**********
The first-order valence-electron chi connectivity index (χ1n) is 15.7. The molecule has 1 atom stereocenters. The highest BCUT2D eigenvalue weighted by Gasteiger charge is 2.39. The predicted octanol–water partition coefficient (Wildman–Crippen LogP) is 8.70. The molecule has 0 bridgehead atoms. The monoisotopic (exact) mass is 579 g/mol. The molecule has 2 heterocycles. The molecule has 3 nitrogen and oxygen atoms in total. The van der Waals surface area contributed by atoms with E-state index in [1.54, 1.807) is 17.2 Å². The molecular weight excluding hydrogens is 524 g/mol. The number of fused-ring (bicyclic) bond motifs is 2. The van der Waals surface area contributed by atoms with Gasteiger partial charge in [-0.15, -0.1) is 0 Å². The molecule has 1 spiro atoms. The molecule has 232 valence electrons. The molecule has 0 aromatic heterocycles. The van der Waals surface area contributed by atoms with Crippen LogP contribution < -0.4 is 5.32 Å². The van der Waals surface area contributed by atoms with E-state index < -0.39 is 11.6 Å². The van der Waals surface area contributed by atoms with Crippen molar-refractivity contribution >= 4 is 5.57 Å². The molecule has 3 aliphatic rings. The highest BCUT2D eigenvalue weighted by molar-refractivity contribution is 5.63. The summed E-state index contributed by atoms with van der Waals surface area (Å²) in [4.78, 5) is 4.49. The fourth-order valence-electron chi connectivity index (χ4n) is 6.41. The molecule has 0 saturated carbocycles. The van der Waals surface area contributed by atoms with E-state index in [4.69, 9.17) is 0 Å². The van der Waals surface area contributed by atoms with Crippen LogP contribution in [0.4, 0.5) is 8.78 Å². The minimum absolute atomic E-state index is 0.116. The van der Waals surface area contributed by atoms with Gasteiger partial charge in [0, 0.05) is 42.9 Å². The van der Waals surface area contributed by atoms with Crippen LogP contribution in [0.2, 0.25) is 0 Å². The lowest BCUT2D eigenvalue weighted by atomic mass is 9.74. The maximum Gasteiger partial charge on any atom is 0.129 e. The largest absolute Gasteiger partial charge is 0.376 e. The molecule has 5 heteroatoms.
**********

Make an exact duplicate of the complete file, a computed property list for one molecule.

The first-order valence-electron chi connectivity index (χ1n) is 15.7. The molecule has 1 atom stereocenters. The highest BCUT2D eigenvalue weighted by Gasteiger charge is 2.39. The predicted octanol–water partition coefficient (Wildman–Crippen LogP) is 8.70. The molecule has 0 bridgehead atoms. The monoisotopic (exact) mass is 579 g/mol. The molecule has 2 heterocycles. The molecule has 3 nitrogen and oxygen atoms in total. The van der Waals surface area contributed by atoms with E-state index in [1.54, 1.807) is 17.2 Å². The molecular weight excluding hydrogens is 524 g/mol. The number of fused-ring (bicyclic) bond motifs is 2. The van der Waals surface area contributed by atoms with Gasteiger partial charge in [-0.15, -0.1) is 0 Å². The molecule has 1 spiro atoms. The molecule has 232 valence electrons. The molecule has 0 aromatic heterocycles. The van der Waals surface area contributed by atoms with Crippen LogP contribution < -0.4 is 5.32 Å². The van der Waals surface area contributed by atoms with E-state index < -0.39 is 11.6 Å². The van der Waals surface area contributed by atoms with Crippen molar-refractivity contribution >= 4 is 5.57 Å². The molecule has 3 aliphatic rings. The highest BCUT2D eigenvalue weighted by molar-refractivity contribution is 5.63. The summed E-state index contributed by atoms with van der Waals surface area (Å²) in [4.78, 5) is 4.49. The fourth-order valence-electron chi connectivity index (χ4n) is 6.41. The molecule has 0 saturated carbocycles. The van der Waals surface area contributed by atoms with E-state index in [4.69, 9.17) is 0 Å². The van der Waals surface area contributed by atoms with Crippen LogP contribution in [0.4, 0.5) is 8.78 Å². The minimum absolute atomic E-state index is 0.116. The van der Waals surface area contributed by atoms with Gasteiger partial charge in [0, 0.05) is 42.9 Å². The van der Waals surface area contributed by atoms with Crippen LogP contribution in [0.2, 0.25) is 0 Å². The lowest BCUT2D eigenvalue weighted by atomic mass is 9.74. The maximum Gasteiger partial charge on any atom is 0.129 e. The largest absolute Gasteiger partial charge is 0.376 e. The molecule has 5 heteroatoms.